Devil’s food cake

At first this cake made me mad, and I thought I was going to have to go on some kind of diatribe about how from-scratch cakes never turn out as well for me as a good ‘ole boxed cake mix. The cakes came out of the oven a little flat, lopsided and crumbly (when I tried to remove them from the pans). And the icing consistency seemed more like cement until I added a few extra tablespoons of milk. All frosted up I just thought it looked sort of sad. Also, way too light in color for a devil’s food cake, which in my experience (and that would be the phenomenal version at the nearby Drake Diner, where they also toss the cake into vanilla shakes for the most decadent dessert of all time) is supposed to be dark, dark, dark.

But then I tasted the cake. And holy crap was it good.

It is dense, moist, sweet but not too sweet. Could it even be a contender for wedding cake?

I think the only problem was that it needed to be baked in narrower pans. And obviously the frosting needed a little adjustment. But one of my big complaints about cake is that either the frosting tastes way too sweet or there is way too much of it. This made just the perfect amount of delish frosting for a 2-layer cake. And I bet if I sprung for some high-quality dark chocolate squares instead of cocoa powder I would have the genuinely super-dark cake I was looking for.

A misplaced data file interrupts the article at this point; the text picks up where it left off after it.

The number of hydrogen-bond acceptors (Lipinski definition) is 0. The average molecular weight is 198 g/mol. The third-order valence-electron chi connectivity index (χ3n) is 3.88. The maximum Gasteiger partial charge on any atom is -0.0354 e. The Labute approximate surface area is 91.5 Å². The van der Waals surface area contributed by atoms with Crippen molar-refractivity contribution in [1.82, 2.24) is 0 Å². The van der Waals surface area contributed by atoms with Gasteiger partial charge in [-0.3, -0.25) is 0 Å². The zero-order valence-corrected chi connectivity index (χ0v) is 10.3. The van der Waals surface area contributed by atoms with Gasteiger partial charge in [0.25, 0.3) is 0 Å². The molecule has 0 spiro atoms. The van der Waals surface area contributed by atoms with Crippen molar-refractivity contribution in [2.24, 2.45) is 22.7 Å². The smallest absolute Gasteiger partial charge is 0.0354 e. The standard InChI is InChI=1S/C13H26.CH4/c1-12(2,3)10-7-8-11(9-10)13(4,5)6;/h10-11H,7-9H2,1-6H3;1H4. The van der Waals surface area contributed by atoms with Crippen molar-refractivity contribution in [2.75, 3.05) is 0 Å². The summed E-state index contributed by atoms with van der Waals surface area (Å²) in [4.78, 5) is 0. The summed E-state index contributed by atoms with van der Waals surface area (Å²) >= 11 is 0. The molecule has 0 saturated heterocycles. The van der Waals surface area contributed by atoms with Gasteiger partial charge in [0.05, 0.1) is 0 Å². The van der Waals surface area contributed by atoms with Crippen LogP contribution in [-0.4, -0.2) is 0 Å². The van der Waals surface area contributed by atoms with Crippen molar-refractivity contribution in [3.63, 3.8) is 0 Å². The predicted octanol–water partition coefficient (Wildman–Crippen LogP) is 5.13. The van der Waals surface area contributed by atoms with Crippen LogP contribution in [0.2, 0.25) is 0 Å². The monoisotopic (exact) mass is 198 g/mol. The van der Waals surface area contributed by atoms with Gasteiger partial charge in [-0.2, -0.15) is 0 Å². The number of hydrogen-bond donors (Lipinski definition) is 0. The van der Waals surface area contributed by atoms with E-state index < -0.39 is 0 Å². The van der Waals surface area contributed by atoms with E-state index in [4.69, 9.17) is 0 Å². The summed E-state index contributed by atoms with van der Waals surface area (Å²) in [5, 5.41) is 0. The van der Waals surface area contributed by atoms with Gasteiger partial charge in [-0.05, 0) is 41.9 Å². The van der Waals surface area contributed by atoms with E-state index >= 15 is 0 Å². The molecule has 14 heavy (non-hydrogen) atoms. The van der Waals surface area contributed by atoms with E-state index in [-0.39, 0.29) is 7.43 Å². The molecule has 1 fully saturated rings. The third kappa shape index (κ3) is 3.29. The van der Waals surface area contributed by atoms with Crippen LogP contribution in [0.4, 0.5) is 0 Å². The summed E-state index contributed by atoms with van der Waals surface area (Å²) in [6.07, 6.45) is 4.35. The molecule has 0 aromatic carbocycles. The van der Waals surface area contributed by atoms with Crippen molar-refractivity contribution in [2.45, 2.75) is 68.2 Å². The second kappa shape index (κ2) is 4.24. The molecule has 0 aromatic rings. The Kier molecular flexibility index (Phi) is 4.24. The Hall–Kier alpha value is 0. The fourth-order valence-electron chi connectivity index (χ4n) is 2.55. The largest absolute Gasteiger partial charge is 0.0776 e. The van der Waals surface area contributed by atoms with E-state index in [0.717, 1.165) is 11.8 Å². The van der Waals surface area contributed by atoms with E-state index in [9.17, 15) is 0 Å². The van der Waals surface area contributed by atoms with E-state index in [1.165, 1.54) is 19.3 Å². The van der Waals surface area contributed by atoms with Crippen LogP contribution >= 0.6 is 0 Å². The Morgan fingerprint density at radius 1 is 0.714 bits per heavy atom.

In short, Betty knows her shizz, and she wants you to make this cake.

Devil’s food cake

from Betty Crocker’s New Cookbook, with a few adjustments

2 1/4 cups all-purpose flour
1 2/3 cups sugar
3/4 cup vegetable shortening
2/3 cup baking cocoa
1 1/2 cups water
1 1/4 teaspoons baking soda
1 teaspoon salt
1 teaspoon vanilla
1/4 teaspoon baking powder
2 large eggs

Chocolate buttercream frosting

3 cups powdered sugar
1/3 cup unsalted butter, softened
1/3 cup baking cocoa
2 teaspoons vanilla
4 to 5 tablespoons milk

Preheat oven to 350 degrees. Butter and flour 2 round baking pans.

Beat all cake ingredients in a mixer on low speed for 30 seconds, scrape the sides, then turn it up to medium speed for 3 minutes. The recipe called for high speed, but I couldn’t get it past medium without spewing batter all over my kitchen, and the consistency seemed fine.

Ultimately it looked like this.

Pour into pans and bake 30-35 minutes or until a toothpick comes out clean. Cool 10 minutes in the pan, then move the cakes onto a flat surface. A wire rack did not work well for me since the cakes were so moist.

Also, my camera battery died so I have no more photos of the process.

For the frosting, combine all ingredients in your mixer on low speed and adjust the amount of milk to desired thickness. I have a small offset spatula that I always use for frosting cakes, and I love it.

I think there is a lesson here, and that is that sometimes the process is messy but the final product is good. Don’t judge a lopsided cake until the first bite!